The Law: Hatcheting Hatch

Civil servants are supposed to be nonpolitical toilers in the vineyards of government. To help assure their immunity from temptation—and from the pressures of officials seeking to use them in re-election campaigns—the Hatch Act of 1939 forbade most federal employees from taking "any active part in political management or in political campaigns." "Little Hatch acts" followed in some states and municipalities, covering the local firemen, policemen, clerks and dogcatchers.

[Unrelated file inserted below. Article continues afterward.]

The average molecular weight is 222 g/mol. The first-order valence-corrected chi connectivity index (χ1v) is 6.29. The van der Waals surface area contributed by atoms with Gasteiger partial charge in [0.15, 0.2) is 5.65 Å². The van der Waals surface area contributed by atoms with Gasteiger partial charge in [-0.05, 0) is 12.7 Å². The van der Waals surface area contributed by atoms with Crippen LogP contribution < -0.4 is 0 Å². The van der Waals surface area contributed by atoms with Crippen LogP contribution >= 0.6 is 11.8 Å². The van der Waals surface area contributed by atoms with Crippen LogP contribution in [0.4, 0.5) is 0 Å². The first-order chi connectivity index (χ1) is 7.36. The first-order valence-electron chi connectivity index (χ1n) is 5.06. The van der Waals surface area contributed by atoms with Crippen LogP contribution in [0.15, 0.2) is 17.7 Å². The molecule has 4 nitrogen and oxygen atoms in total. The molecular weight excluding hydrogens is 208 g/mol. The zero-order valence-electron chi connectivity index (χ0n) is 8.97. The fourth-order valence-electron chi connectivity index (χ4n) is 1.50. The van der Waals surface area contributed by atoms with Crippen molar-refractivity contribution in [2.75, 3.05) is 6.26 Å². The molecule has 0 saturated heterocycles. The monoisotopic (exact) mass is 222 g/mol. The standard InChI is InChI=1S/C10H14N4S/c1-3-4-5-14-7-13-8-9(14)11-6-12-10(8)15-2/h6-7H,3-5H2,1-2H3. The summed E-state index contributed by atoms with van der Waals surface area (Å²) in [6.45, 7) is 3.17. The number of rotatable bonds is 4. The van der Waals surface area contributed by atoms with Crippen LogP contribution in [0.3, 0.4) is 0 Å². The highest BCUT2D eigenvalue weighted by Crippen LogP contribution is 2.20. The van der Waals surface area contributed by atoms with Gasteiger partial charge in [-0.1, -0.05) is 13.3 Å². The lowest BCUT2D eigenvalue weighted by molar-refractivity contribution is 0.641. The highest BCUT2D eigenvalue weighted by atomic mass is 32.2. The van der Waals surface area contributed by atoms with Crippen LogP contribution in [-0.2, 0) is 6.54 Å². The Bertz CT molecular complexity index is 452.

All in all, the rules seemed to provide a thoroughly estimable state of bureaucratic neutrality—except to a growing number of civil servants who...

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